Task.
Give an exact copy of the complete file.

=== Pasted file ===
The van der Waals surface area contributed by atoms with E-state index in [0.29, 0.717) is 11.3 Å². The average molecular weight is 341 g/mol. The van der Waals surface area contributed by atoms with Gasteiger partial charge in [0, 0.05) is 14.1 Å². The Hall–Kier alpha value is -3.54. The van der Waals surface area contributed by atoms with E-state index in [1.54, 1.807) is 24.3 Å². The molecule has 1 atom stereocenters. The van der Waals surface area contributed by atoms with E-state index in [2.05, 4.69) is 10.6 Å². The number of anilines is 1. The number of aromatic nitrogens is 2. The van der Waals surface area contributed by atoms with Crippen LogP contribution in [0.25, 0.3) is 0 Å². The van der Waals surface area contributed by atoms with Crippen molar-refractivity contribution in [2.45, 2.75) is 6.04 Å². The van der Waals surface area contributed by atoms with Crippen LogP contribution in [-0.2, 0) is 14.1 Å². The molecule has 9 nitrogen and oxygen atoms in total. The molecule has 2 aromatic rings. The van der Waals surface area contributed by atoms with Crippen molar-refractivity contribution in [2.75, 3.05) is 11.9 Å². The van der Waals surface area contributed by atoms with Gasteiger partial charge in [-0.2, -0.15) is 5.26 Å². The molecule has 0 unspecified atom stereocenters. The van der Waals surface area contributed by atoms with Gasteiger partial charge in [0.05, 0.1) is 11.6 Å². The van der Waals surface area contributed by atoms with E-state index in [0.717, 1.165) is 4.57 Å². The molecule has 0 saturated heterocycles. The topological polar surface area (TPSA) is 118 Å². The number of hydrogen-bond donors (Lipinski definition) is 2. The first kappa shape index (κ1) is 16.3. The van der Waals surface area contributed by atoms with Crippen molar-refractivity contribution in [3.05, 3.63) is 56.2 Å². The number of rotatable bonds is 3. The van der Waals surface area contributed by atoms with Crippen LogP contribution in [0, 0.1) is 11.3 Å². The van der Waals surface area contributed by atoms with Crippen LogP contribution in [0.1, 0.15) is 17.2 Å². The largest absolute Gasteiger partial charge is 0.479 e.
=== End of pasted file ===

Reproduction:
The van der Waals surface area contributed by atoms with E-state index in [0.29, 0.717) is 11.3 Å². The average molecular weight is 341 g/mol. The van der Waals surface area contributed by atoms with Gasteiger partial charge in [0, 0.05) is 14.1 Å². The Hall–Kier alpha value is -3.54. The van der Waals surface area contributed by atoms with E-state index in [1.54, 1.807) is 24.3 Å². The molecule has 1 atom stereocenters. The van der Waals surface area contributed by atoms with E-state index in [2.05, 4.69) is 10.6 Å². The number of anilines is 1. The number of aromatic nitrogens is 2. The van der Waals surface area contributed by atoms with Crippen LogP contribution in [0.25, 0.3) is 0 Å². The van der Waals surface area contributed by atoms with Crippen molar-refractivity contribution in [2.45, 2.75) is 6.04 Å². The van der Waals surface area contributed by atoms with Crippen LogP contribution in [-0.2, 0) is 14.1 Å². The molecule has 9 nitrogen and oxygen atoms in total. The molecule has 2 aromatic rings. The van der Waals surface area contributed by atoms with Crippen molar-refractivity contribution in [2.75, 3.05) is 11.9 Å². The van der Waals surface area contributed by atoms with Gasteiger partial charge in [-0.2, -0.15) is 5.26 Å². The molecule has 0 unspecified atom stereocenters. The van der Waals surface area contributed by atoms with Gasteiger partial charge in [0.05, 0.1) is 11.6 Å². The van der Waals surface area contributed by atoms with E-state index in [0.717, 1.165) is 4.57 Å². The molecule has 0 saturated heterocycles. The topological polar surface area (TPSA) is 118 Å². The number of hydrogen-bond donors (Lipinski definition) is 2. The first kappa shape index (κ1) is 16.3. The van der Waals surface area contributed by atoms with Crippen molar-refractivity contribution in [3.05, 3.63) is 56.2 Å². The number of rotatable bonds is 3. The van der Waals surface area contributed by atoms with Crippen LogP contribution in [0, 0.1) is 11.3 Å². The van der Waals surface area contributed by atoms with Crippen LogP contribution in [0.1, 0.15) is 17.2 Å². The largest absolute Gasteiger partial charge is 0.479 e.